Oil companies are interested in restarting the hunt for oil and gas in the scarcely explored seas off the Faroe Islands neighbouring the more mature UK North Sea, the head of the Faroese Geological Survey said.
No economically viable discoveries have been made on the Faroese shelf but the tiny nation hopes to entice energy firms to restart exploration as it shows them new geological data in London on Wednesday.
"Oil firms have in many ways shown interest. We are having meetings, they buy data from us, visit us on the Faroe Islands ... So there is an interest and they are looking at the possibilities," survey director Niels Christian Nolsoe said.
He declined to identify any of the companies but said bigger firms could put up the necessary cash, adding that companies present in the UK Shetland region also might be interested.
The seabed is mostly covered by thick basalt layers, which make the Faroese offshore areas difficult to explore despite promising geological and seismic surveys.
The seismic data now available and collected by companies such as Norway's PGS gives a much better understanding than when exploration started some 16 years ago, Nolsoe said.
In the fourth licencing round, running until February 2018, the Faroe Islands is offering licences in an area covering 30,000 square metres on the eastern part of the shelf bordering the western Shetland region.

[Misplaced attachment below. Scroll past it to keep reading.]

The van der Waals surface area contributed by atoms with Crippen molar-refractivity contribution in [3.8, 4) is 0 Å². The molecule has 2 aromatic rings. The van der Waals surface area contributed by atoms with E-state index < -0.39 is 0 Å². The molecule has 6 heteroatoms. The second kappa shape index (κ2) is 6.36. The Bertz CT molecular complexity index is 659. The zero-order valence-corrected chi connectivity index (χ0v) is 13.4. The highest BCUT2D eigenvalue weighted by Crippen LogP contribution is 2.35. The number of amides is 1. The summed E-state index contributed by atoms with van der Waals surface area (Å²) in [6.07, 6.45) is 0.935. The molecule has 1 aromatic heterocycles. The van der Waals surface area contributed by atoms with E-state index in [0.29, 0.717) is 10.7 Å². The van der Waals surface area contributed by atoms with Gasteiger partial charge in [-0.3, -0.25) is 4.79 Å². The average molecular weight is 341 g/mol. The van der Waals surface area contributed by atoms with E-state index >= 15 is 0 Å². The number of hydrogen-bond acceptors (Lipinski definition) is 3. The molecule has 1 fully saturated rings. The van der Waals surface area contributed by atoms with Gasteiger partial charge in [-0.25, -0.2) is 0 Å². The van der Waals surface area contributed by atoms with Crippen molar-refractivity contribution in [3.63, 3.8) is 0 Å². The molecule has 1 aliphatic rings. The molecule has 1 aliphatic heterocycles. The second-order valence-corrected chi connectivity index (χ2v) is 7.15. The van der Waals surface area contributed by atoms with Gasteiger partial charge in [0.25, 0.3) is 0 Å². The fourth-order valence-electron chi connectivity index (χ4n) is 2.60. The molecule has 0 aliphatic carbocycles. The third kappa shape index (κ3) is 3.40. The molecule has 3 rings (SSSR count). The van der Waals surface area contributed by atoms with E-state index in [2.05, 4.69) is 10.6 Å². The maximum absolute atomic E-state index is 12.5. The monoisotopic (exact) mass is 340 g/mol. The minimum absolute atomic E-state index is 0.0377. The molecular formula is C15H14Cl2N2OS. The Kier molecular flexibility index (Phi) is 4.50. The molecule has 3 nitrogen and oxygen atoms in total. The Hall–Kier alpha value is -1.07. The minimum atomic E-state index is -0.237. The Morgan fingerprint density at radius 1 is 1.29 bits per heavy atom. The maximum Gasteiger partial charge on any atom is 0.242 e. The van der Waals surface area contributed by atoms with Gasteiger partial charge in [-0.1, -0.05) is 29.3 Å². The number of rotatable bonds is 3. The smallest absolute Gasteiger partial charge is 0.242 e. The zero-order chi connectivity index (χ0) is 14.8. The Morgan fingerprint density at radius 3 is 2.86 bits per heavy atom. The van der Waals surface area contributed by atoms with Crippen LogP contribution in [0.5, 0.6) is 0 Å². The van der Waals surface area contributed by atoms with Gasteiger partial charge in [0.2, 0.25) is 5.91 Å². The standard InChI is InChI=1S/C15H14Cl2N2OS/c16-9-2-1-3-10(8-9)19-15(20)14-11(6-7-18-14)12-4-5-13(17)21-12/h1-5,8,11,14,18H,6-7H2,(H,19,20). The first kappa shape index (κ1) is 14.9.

"Only nine wells have been drilled in a huge area and big discoveries have been made in the Shetlands, so if you look at where there could be some big undiscovered findings, the possibility is greatest in our area," he said.
In March, Hurricane Energy announced an oil discovery
in the Halifax well in the West Shetland region, which it said could be Britain's largest undeveloped oil find.
BP started production at the Quad 204 project in the West Shetland region in May after a $5.7 billion redevelopment, one of the largest such projects there in recent years that will breathe new life into the ageing offshore basin.
However, a persistent slump in oil price
s and thus strict cash discipline among oil firms could curb interest in the undeveloped North Atlantic region.
"The oil price is a challenge ... on the other hand, the oil industry
has also reduced its costs," he said.
Companies including Norway's Statoil and DONG Energy have previously held licences in the Faroe Islands, where no firm currently holds any.
(Reporting by Stine Jacobsen; Editing by Dale Hudson)